I was raised in a very disciplined environment and that discipline is still in me till now. Even in my late 40s, if I’m outside and it gets too late, I’d rush back home to my bed without anyone flogging me to do it. When I left my father’s house and went to the university, it was what propelled me. I sleep well, nothing disturbs my mind. Let the world be shouting Keyamo, I would just switch off my light and off I go in my sleep.

You’ve shared inspiring stories of your rise from bottom to the top. What presently excites you after you’ve conquered the war against poverty?

When I see young men today who want their apparels to make them, they want to shine in what they wear and the kind of cars they drive at the beginning of their lives, I just pity them. It’s a wrong way to start life, build your person, your character, passion for what you like first and every other thing will fall in place. Don’t put the cart before the horse- sadly, this is what we find happening around today. I didn’t drive a car six years after I was called to the bar.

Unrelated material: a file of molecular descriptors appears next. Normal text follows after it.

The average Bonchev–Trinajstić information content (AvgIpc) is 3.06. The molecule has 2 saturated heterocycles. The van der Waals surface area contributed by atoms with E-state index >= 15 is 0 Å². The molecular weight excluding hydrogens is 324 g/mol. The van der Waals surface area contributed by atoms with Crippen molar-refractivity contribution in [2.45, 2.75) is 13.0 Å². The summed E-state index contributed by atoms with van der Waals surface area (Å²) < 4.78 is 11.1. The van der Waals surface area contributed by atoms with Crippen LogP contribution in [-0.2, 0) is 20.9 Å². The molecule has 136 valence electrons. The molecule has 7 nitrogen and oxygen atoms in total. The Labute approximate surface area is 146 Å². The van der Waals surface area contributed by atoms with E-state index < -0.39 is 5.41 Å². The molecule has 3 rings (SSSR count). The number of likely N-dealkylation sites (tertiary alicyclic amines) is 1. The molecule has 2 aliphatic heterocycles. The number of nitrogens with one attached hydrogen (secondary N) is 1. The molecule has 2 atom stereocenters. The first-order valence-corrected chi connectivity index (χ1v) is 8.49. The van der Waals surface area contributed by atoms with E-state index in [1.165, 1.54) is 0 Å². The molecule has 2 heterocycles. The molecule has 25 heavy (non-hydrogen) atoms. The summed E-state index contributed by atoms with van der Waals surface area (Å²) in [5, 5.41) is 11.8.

I drove my old Mercedes Benz car which they called ‘Smoking Joe’ about seven years after. I bought it third hand. That was part of the setting with which I started life. My father and my mother had never attended any of my ceremonies in my life until my conferment as SAN when I had to fly them like a king and queen to Abuja to attend.

They didn’t attend my matriculation because they weren’t buoyant enough to come, they were not buoyant enough to attend my convocation and they couldn’t attend my call to bar ceremony because there was no money. I’m proud to say all this now because at the end of the day, the story is sweet. I don’t look back with regret.

My conferment was the first event they attended- guess what, that is even the sweetest one for them to attend. Of what benefit would it have been for them to attend my matriculation and I don’t graduate? Of what benefit will it be for them to attend my matriculation and spend so much money and I can’t be called to the bar?

Of what benefit would it have been for them to attend my call to bar and make so much noise and cook all kinds of rice and I make nothing out of my career? No benefits. The real icing on the cake was what they came for and God designed it that way. That was why I flew them like king and queen and I was proud to do that.

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  1. Pingback: FESTUS KEYAMO: My poor parents flew like king, queen to witness my SAN award - Naijaray Headline